Co-authored by Robert Höglund, Climate Advisor at Marginal Carbon AB and Milkywire, and Eli Mitchell-Larson, Chief Science & Advocacy Officer and Co-Founder at Carbon Gap, this report presents a framework for defining and quantifying the ambition gap between companies’ ‘ability to pay’ for external climate solutions like carbon removal and the commitments that are actually made.
The ‘ability to pay’ for external climate projects is dependent both on a company’s profits per ton emitted and the investment required for its internal emissions reduction efforts.
We analyse a sample of the world’s largest companies, showing that low-emitting industries have the greatest ability to catalyse carbon removal. In our dataset, 85% of total corporate earnings are generated by companies that are responsible for less than 15% of emissions. Many of them have profits per ton emitted in the $10k-100k range, making it possible to support high-durability carbon removal at a high price range. Companies with lower emissions, for example in the tech and finance sector, can therefore play a pioneering role in the development of carbon removal.
Key findings include:
- Low-emitting industries can contribute the most money – The vast majority of global profits are generated by a small cohort of companies with relatively low emissions, many with profits per ton emitted in the $10k-100k range.
- The potential for impact is large – over 27 billion USD could be generated in climate finance yearly if just 141 high-profit companies spent 100 USD per ton they emit, representing a small percentage of profits. This is 2 to 3 times more than total spend on global climate philanthropy annually, but less than 1% of what is estimated to be needed to finance the global green transition.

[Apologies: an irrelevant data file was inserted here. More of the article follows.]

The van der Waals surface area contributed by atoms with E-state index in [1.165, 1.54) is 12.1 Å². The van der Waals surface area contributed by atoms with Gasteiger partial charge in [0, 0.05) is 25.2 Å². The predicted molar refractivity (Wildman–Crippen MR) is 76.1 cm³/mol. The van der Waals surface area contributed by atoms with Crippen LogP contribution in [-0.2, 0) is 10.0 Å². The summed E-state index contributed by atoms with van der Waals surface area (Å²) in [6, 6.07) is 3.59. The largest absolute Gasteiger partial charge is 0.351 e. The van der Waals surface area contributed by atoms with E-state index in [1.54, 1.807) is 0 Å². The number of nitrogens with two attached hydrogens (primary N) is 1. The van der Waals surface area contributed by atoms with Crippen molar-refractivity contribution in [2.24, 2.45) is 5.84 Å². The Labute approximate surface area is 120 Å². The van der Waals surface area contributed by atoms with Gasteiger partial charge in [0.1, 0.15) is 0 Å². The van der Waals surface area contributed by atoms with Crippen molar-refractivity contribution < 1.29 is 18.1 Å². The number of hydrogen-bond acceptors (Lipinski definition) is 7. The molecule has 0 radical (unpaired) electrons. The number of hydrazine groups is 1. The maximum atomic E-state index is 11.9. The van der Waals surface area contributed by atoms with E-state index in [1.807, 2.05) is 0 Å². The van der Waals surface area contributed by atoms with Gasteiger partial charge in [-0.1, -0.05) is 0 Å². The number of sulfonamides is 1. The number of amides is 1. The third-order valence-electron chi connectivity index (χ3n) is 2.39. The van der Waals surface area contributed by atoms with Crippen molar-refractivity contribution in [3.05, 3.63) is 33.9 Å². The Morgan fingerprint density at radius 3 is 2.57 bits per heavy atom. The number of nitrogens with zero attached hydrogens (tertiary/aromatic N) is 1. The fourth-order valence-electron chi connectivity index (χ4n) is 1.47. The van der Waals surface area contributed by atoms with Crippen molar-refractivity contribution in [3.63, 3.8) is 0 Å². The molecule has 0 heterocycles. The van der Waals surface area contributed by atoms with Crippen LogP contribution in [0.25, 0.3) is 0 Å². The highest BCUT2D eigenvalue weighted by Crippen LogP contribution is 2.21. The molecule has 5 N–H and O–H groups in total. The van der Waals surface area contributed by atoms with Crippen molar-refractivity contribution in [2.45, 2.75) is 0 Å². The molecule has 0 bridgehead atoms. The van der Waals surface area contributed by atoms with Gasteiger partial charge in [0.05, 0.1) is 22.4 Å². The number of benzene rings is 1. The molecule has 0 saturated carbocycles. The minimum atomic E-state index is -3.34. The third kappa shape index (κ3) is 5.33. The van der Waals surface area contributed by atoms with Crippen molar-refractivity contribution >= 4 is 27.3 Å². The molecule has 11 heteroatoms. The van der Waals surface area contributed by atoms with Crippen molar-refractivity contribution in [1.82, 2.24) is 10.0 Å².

- Companies’ willingness to pay is far less than their ability to contribute – very few companies are currently spending sums above single digit USD per ton of CO2, typically representing less than 0.1% of their profits. This corporate “ambition gap” must be closed through a combination of policy change, voluntary guidance, and peer pressure to change norms within industry.
- Those who pollute the most can afford to pay the least – a small percentage of heavy-emitting companies sampled (utilities, air travel, cement, etc.) comprise the majority of emissions, but generate profits of less than $100 / tCO2 of emissions. Their ability to procure large amounts of higher-durability carbon removal is limited. A modest contribution from this cohort in $ / tCO2 terms could move the needle, and virtually all companies in the sample have sufficient profits to compensate for 10% of their emissions at a price of $100 / tCO2.
- Internal climate investment needs differ – Companies that can reduce their own emissions through investment or purchase decisions should do so as a first priority. Typically, companies with high profits and a low emission intensity have fewer such opportunities and could instead spend on external climate projects like carbon removal.
- Corporates’ fair share contribution to climate is context-dependent – To be able to compare climate efforts, contributions can simultaneously be evaluated as a percentage of revenues, percentage of profits, and absolute dollar amount per ton of CO2 emitted.
- Policy must complement voluntary corporate contributions – Scaling nascent carbon removal methods requires policy to complement voluntary action. Early support from corporates has been a boon, but it is not enough.